On Friday I visited the Home Office's Centre for Applied Science and Technology near Horsham. The Centre is made up of scientists and engineers who develop technological solutions to fight crime.
It was a fascinating reminder of how important technological innovation has been in making us safer. For instance, cars are now more secure, and offenders can be tracked using satellite technology.
From there, I went to Crawley where I met the local MP, Henry Smith, and council candidates for the local election, before going to the local police station where I had a useful and constructive chat with a number of police officers and staff.
I then went to Kirdford for a briefing from the National Farmers Union about current issues affecting the agricultural industry, and then held a surgery before returning to Arundel.
On Sunday I flew to Washington DC for a ministerial visit, focusing on policing, crime and criminal justice issues. I have been visiting police forces, meeting officials including from the Administration, and delivering two speeches.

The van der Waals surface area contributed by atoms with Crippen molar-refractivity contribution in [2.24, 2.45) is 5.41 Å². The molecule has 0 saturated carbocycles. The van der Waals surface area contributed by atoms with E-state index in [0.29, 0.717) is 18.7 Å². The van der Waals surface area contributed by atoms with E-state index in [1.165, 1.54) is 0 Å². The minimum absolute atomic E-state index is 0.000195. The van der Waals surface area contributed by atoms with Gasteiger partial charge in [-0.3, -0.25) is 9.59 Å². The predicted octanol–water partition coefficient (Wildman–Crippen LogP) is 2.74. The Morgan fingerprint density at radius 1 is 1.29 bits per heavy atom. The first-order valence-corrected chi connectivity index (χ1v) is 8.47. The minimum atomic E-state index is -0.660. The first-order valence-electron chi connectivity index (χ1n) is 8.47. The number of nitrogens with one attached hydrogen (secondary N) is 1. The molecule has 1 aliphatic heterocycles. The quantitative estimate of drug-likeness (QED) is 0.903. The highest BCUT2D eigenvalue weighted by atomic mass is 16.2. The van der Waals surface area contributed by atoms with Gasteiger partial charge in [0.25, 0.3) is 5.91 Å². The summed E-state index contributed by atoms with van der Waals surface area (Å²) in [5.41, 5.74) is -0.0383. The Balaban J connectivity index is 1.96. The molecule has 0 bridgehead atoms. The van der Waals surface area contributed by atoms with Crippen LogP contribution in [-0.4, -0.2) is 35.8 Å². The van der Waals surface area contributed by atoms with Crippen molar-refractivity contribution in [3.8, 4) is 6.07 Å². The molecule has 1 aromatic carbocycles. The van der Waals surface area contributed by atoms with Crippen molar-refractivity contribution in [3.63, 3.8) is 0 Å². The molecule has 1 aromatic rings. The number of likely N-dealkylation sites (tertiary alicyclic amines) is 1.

In my first speech I set out a new approach to fighting crime, arguing that we need to focus more on prevention rather than just picking up the pieces - and cost - when crimes are committed.
I said that this meant being 'smart on crime', which didn't mean going soft, but that as well as punishment some offenders also needed treatment, for instance for drugs or alcohol addiction or to address mental health problems.
I also said that the State too often acts like a bad parent, neglectful in repeatedly tolerating bad behaviour, then inevitably harsh. Like a good parent, the State should set clear rules and boundaries from the start, dealing with transgression swiftly and surely to prevent escalation.
Along with two British chief constables, I will also be speaking at a conference of US police chiefs, where the focus will be on how forces are dealing with reduced budgets.
In fact many US forces have been facing far larger cuts in their funding, and loss of police officers, than our own, a reflection of the fact that the downturn has affected other countries, too.
This Saturday I will be speaking at a policing conference at Windsor and then I'll have a day to catch up on ministerial work, letters from constituents and, I hope, some sleep!